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Quality of RV units 13 years 11 months ago #1476

  • monkey44
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Someone mentioned in another post the Toyota forced the "BIG 3" to upgrade truck quality and will the same thing happen to RV's as we demand greater quality for our harded earned (and too few) retirement dollars - so what do we think about that??

Case in point: I went shopping for a cargo trailer a few years ago and found quite a variation in price for what appeared to be at first look a similar quality -- then took a more detailed look and found the less expensive trailers were less money for a reason. Smaller tires, wood frame-backers instead of welded metal, wider spacing on support members, 5/8" floors instead of 3/4" etc ... although this was simply a cargo trailer, the same companies make TT's and 5er's and other MH.

I'm of the opinion that we will soon demand better quality and the 'cheaply' built equipment will disappear. In part, the mfgrs are cutting their own throats by forcing us to buy "extended warrantees' because they no longer warrantee their products -- or offer short term warrantees -- knowing full well the product may not hold up. Many smaller mechanical items are practically in the "throw-away" market... use a $100 lawn mower one season, and throw it away, rather than pay for a $50 tune-up each year ... I for one would pay more for a high-quality product I can depend on, than a cheap one that mis-functions when I need it ... Any thoughts guys??

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Re: Quality of RV units 13 years 11 months ago #1479

  • oldchief46
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One main problem is we are paying more and more for these units and getting less and less quality. Many of the manufacturers, especially in the motorhome market, are now going for quanity over quality just to sell more units. For instance, Monaco is considered the largerst builder of Class A motorhomes. (Monaco, Holiday Rambler, Beaver and Safari are all built by Monaco.) Under the Monaco name they build 11 different models of Class A, one gas and 10 diesel. The bottom five are built in their factory in Indiana. From the time the chassis rolls into the beginning of the assembly line until the completed coach goes out the other end and head for the paint shop is three days. It takes three days to build these things but then it takes three weeks to paint them with the full body paint job.

This rig is crawling with electronic gizmos and systems. I am still amazed that they can build them in three days even though I've toured the Indiana plant and seen it with my own eyes. Fortunately they have three factory service centers around the country to take care of the things that don't get put together right at the factory. Also, they provide factory service techs at all the Monaco rallies we attend a year, which is about six a year.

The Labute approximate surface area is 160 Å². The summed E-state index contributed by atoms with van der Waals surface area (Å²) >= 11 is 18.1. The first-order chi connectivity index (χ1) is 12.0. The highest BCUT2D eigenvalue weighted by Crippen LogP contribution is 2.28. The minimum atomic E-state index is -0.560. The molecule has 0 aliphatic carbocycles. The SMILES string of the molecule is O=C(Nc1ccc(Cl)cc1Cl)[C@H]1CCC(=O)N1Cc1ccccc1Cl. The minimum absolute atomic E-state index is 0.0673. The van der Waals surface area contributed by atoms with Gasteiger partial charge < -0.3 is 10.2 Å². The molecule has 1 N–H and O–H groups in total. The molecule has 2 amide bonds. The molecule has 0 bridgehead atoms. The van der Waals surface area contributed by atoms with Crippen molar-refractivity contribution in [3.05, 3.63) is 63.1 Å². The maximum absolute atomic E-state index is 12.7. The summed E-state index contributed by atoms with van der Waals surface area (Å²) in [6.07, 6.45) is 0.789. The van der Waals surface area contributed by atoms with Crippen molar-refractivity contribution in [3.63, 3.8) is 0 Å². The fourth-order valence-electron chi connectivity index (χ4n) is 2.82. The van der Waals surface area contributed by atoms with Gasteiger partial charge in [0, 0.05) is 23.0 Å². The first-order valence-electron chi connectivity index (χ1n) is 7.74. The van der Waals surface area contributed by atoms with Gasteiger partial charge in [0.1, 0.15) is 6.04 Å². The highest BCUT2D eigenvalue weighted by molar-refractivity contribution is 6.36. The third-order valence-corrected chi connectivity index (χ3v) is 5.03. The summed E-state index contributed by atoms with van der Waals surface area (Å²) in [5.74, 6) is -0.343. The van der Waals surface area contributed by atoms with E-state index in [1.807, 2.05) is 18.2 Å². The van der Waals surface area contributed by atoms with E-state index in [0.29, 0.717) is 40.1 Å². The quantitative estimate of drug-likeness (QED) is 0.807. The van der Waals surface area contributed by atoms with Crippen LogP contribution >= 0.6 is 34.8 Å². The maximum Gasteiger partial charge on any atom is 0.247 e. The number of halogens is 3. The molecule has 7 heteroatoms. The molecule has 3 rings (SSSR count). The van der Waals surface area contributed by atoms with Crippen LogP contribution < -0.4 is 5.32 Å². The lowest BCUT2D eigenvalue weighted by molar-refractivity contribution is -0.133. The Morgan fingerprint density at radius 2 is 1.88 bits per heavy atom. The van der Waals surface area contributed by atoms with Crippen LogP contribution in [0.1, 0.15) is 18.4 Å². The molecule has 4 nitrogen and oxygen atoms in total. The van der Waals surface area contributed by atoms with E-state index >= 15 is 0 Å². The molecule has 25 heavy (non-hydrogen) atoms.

As long as more of my generation, the baby boomers, are now going into retirement age and keep buying these new units the manufacturers will keep pushing more and more units out the door. Although they give lip service to retaining customers the bottom line is to keep selling new coaches.

As for the Japanese companies coming into this market, I don't see that happening. Toyota has built a chassis for a small motorhome for years. There is no way any of us would buy one of those things to full time in. No, I can see them building a real house on wheels, which is what we all really want. Look around the park you are sitting in. BIGGER IS BETTER, it's the America way.
Rick Stone, YNC, USN(RET)
2007 Monaco Cayman XL
2006 Chevy HHR
oldchief1.blogspot.com

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Re: Quality of RV units 13 years 11 months ago #1481

  • monkey44
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Seems to me that if they took themoney they spend on warrantee repairs [although they try not to do warrantee repairs if they can get away from it] and use it to build a better product -- maybe take five or six days to build it, and really check it well ... they would have less call-back hassles, a better reputation, and still get a good dollar for the product because buyers will spend a little more for a high-quality RV ... and I can never understand why the companies fail to see that a good quality unit will sell it self, and will need less money spent on the advertising "lies" too ...

Imagine the quality you could produce in a unit that required no warrantee work and no advertising ... wish in one hand, s,,t in the other, and see which one fill ups first -- is that how the saying goes?

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